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|Size||1.5 feet of linear shelf space (approximately 425 items)|
|Abstract||Joseph Felmet received an A.B. from the University of North Carolina at Chapel Hill in 1942. He was arrested on numerous occasions for his pacificism during World War II and social activism later. Correspondence and files relating to various activities of Joseph Felmet. Photocopies of FBI files pertain to Felmet's actions as a pacifist and civil rights advocate as a University of North Carolina student and later. Correspondence pertains to Felmet's struggle to gain permission to take the bar exam in North Carolina. Also included are letters describing Felmet's position on civil rights and documents relating to his 1978 senatorial campaign in North Carolina.|
|Creator||Felmet, Joseph, 1921-|
|Curatorial Unit||University of North Carolina at Chapel Hill. Library. Southern Historical Collection.|
Processed by: Robert J. Foster, April 1988; Roslyn Holdzkom, 1989
Encoded by: ByteManagers Inc., 2008Back to Top
The following terms from Library of Congress Subject Headings suggest topics, persons, geography, etc. interspersed through the entire collection; the terms do not usually represent discrete and easily identifiable portions of the collection--such as folders or items.
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Joseph Felmet was born in 1921 in Asheville, North Carolina. As a student, he was chair of the American Student Union, a group that was active in the effort to secure civil rights for blacks. Felmet's passion for civil rights led him to take part in the Journey for Reconciliation in 1947, an early attempt by civil rights advocates to test the Supreme Court decision outlawing segregation in interstate travel. During this demonstration, Felmet was arrested for violating Orange County's segregation laws. Felmet left the American Student Union for political reasons, and later joined the Workers Defense League to help promote civil rights. His activities with this group led to his arrest for protesting the treatment of black migrant workers in Miami, Florida.
Felmet's pacificism precluded military service in World War II. Obtaining a deferment, he was assigned to civil service duty. Believing that this assignment did not recognize his position as a conscientious objector to the war, he successfully petitioned for reclassification of his draft status. After being drafted, he refused to serve. Convicted of draft evasion, his sentence was suspended with the provision that Felmet work in a hospital for nine months.
Felmet's application to take the North Carolina bar exam was rejected in 1948, the Board of Law Examiners of the State of North Carolina believing that Felmet would not uphold the law in cases in which his moral convictions conflicted with the law. Felmet tried to rally support behind his appeal, but was unsuccessful.
In 1976, Felmet ran for Congress and was defeated. He attempted to mount a campaign for a Senate seat in 1976, but his unorthodox campaigning style made it difficult for him to obtain the funds and recognition required for a successful campaign.Back to Top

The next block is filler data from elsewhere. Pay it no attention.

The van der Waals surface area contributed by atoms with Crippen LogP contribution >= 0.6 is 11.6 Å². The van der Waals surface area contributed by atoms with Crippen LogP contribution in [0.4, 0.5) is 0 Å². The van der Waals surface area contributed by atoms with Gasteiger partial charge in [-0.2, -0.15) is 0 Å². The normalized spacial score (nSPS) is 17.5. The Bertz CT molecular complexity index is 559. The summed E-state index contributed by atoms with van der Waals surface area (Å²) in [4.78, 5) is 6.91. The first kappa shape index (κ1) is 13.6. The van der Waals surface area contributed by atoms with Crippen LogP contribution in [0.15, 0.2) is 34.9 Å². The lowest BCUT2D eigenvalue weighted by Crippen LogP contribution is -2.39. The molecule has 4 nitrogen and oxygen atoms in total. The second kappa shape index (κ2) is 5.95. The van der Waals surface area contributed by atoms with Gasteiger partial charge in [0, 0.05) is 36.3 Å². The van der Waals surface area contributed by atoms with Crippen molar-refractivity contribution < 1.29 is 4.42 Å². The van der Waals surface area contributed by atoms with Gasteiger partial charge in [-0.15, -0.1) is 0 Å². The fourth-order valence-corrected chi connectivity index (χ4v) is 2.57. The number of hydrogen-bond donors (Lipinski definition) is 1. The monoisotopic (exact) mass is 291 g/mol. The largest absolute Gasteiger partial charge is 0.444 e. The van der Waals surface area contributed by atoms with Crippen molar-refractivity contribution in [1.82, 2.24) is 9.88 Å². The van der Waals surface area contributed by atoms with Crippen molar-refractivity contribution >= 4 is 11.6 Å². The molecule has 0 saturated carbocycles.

Series 1 consists of letters collected by Felmet that relate to his attempt to take the bar exam in North Carolina in 1948. Series 2 consists of photocopies of FBI files relating to Felmet's activities from 1941 to 1947. Also included in the collection, in Series 3, are two documents describing Felmet's 1978 senatorial campaign.Back to Top
This series focuses on the letters Joseph Felmet wrote in his attempt to be granted permission to take the North Carolina bar exam. They include board letters rejecting Felmet and his written appeals to friends to act on his behalf. In addition, there are copies of letters sent to the board on Felmet's behalf, and a letter from the board refusing to re examine the case. Other correspondence consists of letters dated after 1950 that relate to Felmet's reapplication to take the bar exam, that congratulate friends who passed the bar, and two letters in 1956 that relate to civil rights.
These files reflect Felmet's activism in the 1940s, with an emphasis on his civil rights work with the American Student Union and Workers Defense League. In addition, there are files relating to Felmet's arrests for protesting the draft, segregation in interstate travel, and mistreatment of migrant workers. Felmet is also mentioned briefly in other files listed below. Felmet obtained copies of these files under the Freedom of Information Act. They were heavily edited by the FBI prior to their release.
Documents relating to Joseph Felmet's unsuccessful attempt to run for a Senate seat from North Carolina in 1978, biographical materials, an essay by Felmet titled "My Stance on the First Amendment," and other materials. Folder 22 contains photocopies of materials on file at the Archives of Labor History and Urban Affairs at Wayne State University about the Southern Workers Defense League.